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Puzzles and Philosophy

The Talos Principle

It says a lot about The Talos Principle when the
puzzles are less mind-blowing than the narrative peppered throughout the
game. This is not to discount the complexity of the varied puzzles,
there are many that tested my mental faculties to the max, but when
paired against the emotionally heavy philosophy in the audio and text
logs throughout, the puzzles were the easy part. That being said, not
since the Portal series has there been a game as well crafted in both gameplay and story.

Released late last year on the PC, The Talos Principle: Deluxe Edition is the PS4 port of this standout puzzle game and comes with the Road to Gehenna DLC
as well. Having missed out on the initial release, I was excited to
check it out. As such, I’m unable to comment on any differences between
the two versions, but I can certainly say that the one I played looks
and performs exactly as I had hoped. The environments are based on
various types of architecture throughout history and are pretty enough
that I found myself stopping on occasion just to get an eye full of
them.

More important than how it looks however, is how quickly and smoothly
the game runs. All of the puzzles require you to carry objects around
the game environment, which I was worried from the outset could get
frustrating and tedious. While the complexity of some of the puzzles did
make it occasionally frustrating, thanks to the blazing fast and smooth
speed of the game, it never felt tedious. Restarting puzzles is a
common occurrence, so being able to jump right back into it without
waiting is vitally important.

Puzzles and Philosophy - The Talos Principle

One of the most crucial aspects of any puzzle game is pacing. Being
able to gradually ramp up the difficulty of puzzles while not making it
feel too easy is a difficult task that The Talos Principle
handles very well. Every time a new mechanic came into play, I could
always anticipate the easy puzzle based around that specific game
element. Those are there so you can not only feel good about using that
mechanic, but so they can then follow it up with some similar, but with a
twist. Having done some time teaching myself, I can attest that this is
good teaching and it’s not something that is as easy to nail as this
game makes it look.

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All that being said, there are still some crazy tough puzzles in this
game. I am happy to admit that I gave in and looked up the answer to
one single puzzle. I think it speaks to the complexity of this puzzle
that I still had a bit of trouble after looking up the answer. Not every
puzzle mechanic in the game is made equally, and this may be down to
personal preference, but I certainly had some I loved and others I
disliked. The blowing fans, for instance, always gave me a bit of
trouble, but I absolutely loved any puzzle that had jammers. This is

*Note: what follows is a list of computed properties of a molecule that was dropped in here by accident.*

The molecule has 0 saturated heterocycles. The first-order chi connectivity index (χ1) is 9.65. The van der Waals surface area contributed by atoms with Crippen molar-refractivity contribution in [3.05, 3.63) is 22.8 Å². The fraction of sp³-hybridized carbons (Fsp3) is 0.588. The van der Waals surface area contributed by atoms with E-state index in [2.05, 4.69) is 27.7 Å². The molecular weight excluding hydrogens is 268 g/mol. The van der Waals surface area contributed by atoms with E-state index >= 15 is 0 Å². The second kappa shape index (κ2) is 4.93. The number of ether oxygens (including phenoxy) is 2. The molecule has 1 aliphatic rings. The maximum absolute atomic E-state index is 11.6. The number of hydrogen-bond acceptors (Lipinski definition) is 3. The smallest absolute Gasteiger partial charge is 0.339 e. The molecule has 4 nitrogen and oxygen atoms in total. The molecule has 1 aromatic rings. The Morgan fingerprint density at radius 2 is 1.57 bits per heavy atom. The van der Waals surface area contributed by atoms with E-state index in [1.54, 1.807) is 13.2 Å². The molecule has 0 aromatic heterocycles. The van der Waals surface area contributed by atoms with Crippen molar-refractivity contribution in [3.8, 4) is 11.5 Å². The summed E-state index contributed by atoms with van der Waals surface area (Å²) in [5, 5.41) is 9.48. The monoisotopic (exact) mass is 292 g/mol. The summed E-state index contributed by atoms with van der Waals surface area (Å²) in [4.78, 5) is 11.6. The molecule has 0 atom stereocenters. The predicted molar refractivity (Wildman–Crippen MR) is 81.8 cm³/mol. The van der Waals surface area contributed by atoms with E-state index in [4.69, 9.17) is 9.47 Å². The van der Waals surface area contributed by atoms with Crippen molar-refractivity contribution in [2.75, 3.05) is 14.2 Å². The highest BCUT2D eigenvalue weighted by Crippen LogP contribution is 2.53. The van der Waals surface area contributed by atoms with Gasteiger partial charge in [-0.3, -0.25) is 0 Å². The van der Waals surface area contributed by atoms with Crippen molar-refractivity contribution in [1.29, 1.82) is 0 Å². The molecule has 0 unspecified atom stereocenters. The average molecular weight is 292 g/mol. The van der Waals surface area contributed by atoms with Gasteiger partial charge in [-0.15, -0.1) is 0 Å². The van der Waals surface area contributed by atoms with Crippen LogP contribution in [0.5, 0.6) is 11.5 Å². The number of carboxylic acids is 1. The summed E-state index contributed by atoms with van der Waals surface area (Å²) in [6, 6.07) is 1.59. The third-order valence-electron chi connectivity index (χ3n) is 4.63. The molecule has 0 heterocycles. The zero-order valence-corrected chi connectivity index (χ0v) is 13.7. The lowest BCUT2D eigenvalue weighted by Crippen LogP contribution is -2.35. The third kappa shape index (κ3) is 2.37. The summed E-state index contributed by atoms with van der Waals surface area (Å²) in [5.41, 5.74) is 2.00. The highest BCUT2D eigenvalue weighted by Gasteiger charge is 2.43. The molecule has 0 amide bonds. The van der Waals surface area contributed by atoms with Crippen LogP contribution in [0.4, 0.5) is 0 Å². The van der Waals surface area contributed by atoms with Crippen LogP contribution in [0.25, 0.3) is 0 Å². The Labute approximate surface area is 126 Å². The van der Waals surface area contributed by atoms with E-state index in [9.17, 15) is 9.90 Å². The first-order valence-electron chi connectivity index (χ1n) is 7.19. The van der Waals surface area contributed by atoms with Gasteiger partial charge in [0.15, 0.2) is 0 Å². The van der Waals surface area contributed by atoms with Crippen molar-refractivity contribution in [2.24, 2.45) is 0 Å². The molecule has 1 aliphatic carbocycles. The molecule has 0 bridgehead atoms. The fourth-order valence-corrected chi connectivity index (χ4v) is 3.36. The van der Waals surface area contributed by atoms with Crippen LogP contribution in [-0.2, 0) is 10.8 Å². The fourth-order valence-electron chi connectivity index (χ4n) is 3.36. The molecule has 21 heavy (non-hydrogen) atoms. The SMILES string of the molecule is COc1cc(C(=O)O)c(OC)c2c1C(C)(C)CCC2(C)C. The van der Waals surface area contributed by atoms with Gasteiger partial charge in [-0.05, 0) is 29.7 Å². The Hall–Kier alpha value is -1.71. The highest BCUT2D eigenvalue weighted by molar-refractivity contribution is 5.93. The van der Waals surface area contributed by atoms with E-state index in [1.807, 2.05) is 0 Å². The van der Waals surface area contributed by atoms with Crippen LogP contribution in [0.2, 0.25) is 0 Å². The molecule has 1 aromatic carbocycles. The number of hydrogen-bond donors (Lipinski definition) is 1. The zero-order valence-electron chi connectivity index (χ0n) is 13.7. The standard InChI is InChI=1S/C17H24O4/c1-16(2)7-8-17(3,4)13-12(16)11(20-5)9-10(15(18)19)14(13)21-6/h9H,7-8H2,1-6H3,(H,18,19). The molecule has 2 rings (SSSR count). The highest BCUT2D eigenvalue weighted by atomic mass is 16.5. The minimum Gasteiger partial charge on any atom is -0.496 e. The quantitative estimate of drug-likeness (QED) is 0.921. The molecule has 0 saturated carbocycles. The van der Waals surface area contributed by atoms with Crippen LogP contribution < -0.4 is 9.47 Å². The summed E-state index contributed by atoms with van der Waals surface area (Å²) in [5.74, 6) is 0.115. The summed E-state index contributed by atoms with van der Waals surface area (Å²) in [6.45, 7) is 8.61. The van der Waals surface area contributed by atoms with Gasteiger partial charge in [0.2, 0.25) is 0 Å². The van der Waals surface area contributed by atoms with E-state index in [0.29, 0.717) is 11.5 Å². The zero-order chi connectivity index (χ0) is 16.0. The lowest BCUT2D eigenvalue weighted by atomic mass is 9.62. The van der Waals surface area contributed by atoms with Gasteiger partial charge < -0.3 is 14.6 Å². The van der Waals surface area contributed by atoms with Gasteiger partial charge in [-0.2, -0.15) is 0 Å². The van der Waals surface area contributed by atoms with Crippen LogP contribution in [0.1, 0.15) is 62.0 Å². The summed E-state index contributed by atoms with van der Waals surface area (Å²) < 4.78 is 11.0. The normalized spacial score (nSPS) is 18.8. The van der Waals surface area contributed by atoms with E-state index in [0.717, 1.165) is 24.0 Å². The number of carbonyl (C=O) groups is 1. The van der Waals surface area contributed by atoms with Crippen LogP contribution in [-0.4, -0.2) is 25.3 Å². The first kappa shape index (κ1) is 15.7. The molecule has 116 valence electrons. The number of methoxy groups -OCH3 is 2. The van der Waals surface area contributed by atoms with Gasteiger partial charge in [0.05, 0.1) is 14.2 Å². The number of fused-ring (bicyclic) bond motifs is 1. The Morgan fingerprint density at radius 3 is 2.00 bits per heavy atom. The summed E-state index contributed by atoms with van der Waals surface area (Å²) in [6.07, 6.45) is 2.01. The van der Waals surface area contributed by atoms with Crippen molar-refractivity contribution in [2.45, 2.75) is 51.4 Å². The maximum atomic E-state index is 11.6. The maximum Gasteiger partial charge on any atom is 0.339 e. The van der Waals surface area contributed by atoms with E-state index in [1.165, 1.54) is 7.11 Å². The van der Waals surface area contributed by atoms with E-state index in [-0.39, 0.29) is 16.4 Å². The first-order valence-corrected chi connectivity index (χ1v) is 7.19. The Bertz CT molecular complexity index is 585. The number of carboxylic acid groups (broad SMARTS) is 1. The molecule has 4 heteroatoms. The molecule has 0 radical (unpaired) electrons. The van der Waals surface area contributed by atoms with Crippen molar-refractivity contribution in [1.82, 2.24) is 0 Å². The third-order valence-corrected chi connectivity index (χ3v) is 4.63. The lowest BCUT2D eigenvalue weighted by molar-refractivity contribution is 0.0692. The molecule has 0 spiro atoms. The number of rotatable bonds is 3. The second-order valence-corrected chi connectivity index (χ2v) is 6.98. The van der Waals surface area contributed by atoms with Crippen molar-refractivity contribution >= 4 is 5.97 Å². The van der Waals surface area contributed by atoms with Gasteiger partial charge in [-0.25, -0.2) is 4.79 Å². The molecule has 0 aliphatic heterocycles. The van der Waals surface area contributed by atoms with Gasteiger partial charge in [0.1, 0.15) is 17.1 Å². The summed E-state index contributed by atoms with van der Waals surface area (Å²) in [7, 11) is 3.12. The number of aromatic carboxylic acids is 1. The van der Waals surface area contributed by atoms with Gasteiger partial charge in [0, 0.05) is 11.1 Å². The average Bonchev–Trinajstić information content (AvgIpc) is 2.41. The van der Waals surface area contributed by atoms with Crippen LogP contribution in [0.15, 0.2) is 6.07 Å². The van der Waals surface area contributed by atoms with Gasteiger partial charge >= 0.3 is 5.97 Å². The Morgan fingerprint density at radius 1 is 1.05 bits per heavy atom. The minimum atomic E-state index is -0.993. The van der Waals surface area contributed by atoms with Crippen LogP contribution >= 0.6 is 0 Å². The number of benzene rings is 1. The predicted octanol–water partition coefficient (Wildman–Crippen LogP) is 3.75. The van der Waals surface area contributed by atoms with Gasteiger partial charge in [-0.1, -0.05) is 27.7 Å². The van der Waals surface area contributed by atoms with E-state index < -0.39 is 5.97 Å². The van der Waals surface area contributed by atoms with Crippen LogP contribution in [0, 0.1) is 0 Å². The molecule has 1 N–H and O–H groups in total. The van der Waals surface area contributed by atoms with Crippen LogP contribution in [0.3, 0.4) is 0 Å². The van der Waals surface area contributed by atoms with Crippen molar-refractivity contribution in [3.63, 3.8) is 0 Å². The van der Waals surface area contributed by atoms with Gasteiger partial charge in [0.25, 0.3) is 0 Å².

normally the part where I would go into how some of these devices work,
but part of the fun of the game is discovering that specifically, so I
will refrain from doing so here.

Puzzles and Philosophy - The Talos Principle

As mentioned earlier, the puzzle design was not the thing that blew
my mind the most in this game. The narrative, mostly delved out in
little chunks every time you enter a new area, is thought-provoking and
intense in a way that I have seen in few other video games. Literally
forcing the player to consider things like “what happens when you die”
and “what is the meaning of life” throughout the game. In each new area,
you will find a computer terminal with a series of text files. Some of
them will be excepts from religious texts, but most will concern a group
of people working on a certain scientific project before the end of the
world.

Alongside these light-hearted, if often also quite morbid, excerpts
is the story of your character, a robot in a prefabricated world
following orders from an unknown booming voice in the sky. This takes
the narrative in yet another direction, questioning the nature of free
will and the morality of what makes a person human. I don’t want to get
much more in-depth so I won’t ruin it for you, but I would like to issue
this warning: The topics brought up in this game are heavy. If you have
any issues with facing your mortality, questioning what it means to be
human or are simply looking for something a bit more whimsical, you may
want to avoid the story bits in this game. If all of that sounds okay,
then your brain will certainly be getting just as much of a workout from
the story as the gameplay.

Puzzles and Philosophy - The Talos Principle

Pros:

  • Excellent puzzle design
  • Crisp visuals and fast performance
  • Thought-provoking story

Cons:

  • Some puzzles get frustratingly hard
  • Story can be very heavy
  • Could have used better hint system

Developed by Croteam, the folks behind the Serious Sam franchise, The Talos Principle
impressed me in ways I wasn’t expecting. While games like Portal have
proven that you can have an interesting narrative in a first-person
puzzle game, few games have been bold enough to talk about the things
that The Talos Principle covers. While certainly not the first
or last, it deserves props for being brave enough to wrap its cleverly
designed puzzle game in a wrapper that asks real questions about life.
Either way, I would highly recommend it to anyone looking to exercise
their brain.

Final Score:

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